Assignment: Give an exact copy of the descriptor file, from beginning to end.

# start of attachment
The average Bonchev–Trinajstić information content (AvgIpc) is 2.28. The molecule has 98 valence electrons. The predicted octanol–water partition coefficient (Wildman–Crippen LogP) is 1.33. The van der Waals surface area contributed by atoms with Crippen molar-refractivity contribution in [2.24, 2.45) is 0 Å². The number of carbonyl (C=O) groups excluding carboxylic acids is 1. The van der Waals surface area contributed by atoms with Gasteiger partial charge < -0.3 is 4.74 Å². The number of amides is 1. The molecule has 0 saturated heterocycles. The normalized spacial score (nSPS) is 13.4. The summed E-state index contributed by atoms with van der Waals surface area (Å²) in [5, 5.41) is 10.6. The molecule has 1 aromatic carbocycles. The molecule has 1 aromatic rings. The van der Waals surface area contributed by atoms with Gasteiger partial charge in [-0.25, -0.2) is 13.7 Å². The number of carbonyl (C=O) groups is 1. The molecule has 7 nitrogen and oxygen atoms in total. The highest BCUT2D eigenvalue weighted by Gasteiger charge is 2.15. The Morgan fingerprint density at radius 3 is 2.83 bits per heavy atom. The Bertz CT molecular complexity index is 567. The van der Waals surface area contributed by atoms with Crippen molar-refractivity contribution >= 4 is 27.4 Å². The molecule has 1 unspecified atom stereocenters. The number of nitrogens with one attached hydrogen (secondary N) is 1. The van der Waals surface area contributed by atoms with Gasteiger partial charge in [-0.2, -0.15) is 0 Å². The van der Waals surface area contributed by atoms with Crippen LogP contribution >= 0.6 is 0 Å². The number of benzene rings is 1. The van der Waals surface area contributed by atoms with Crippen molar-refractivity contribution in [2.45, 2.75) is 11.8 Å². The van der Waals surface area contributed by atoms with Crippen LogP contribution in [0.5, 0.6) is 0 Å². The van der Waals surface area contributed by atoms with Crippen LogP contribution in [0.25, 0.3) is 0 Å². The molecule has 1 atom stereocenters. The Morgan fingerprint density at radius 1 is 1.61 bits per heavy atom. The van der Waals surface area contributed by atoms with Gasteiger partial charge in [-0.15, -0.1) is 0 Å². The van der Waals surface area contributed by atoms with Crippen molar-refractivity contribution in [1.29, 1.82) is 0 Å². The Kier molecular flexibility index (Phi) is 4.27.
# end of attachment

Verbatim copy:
The average Bonchev–Trinajstić information content (AvgIpc) is 2.28. The molecule has 98 valence electrons. The predicted octanol–water partition coefficient (Wildman–Crippen LogP) is 1.33. The van der Waals surface area contributed by atoms with Crippen molar-refractivity contribution in [2.24, 2.45) is 0 Å². The number of carbonyl (C=O) groups excluding carboxylic acids is 1. The van der Waals surface area contributed by atoms with Gasteiger partial charge < -0.3 is 4.74 Å². The number of amides is 1. The molecule has 0 saturated heterocycles. The normalized spacial score (nSPS) is 13.4. The summed E-state index contributed by atoms with van der Waals surface area (Å²) in [5, 5.41) is 10.6. The molecule has 1 aromatic carbocycles. The molecule has 1 aromatic rings. The van der Waals surface area contributed by atoms with Gasteiger partial charge in [-0.25, -0.2) is 13.7 Å². The number of carbonyl (C=O) groups is 1. The molecule has 7 nitrogen and oxygen atoms in total. The highest BCUT2D eigenvalue weighted by Gasteiger charge is 2.15. The Morgan fingerprint density at radius 3 is 2.83 bits per heavy atom. The Bertz CT molecular complexity index is 567. The van der Waals surface area contributed by atoms with Crippen molar-refractivity contribution >= 4 is 27.4 Å². The molecule has 1 unspecified atom stereocenters. The number of nitrogens with one attached hydrogen (secondary N) is 1. The van der Waals surface area contributed by atoms with Gasteiger partial charge in [-0.2, -0.15) is 0 Å². The van der Waals surface area contributed by atoms with Crippen LogP contribution >= 0.6 is 0 Å². The number of benzene rings is 1. The van der Waals surface area contributed by atoms with Crippen molar-refractivity contribution in [2.45, 2.75) is 11.8 Å². The van der Waals surface area contributed by atoms with Crippen LogP contribution in [0.5, 0.6) is 0 Å². The van der Waals surface area contributed by atoms with Crippen LogP contribution in [0.25, 0.3) is 0 Å². The molecule has 1 atom stereocenters. The Morgan fingerprint density at radius 1 is 1.61 bits per heavy atom. The van der Waals surface area contributed by atoms with Gasteiger partial charge in [-0.15, -0.1) is 0 Å². The van der Waals surface area contributed by atoms with Crippen molar-refractivity contribution in [1.29, 1.82) is 0 Å². The Kier molecular flexibility index (Phi) is 4.27.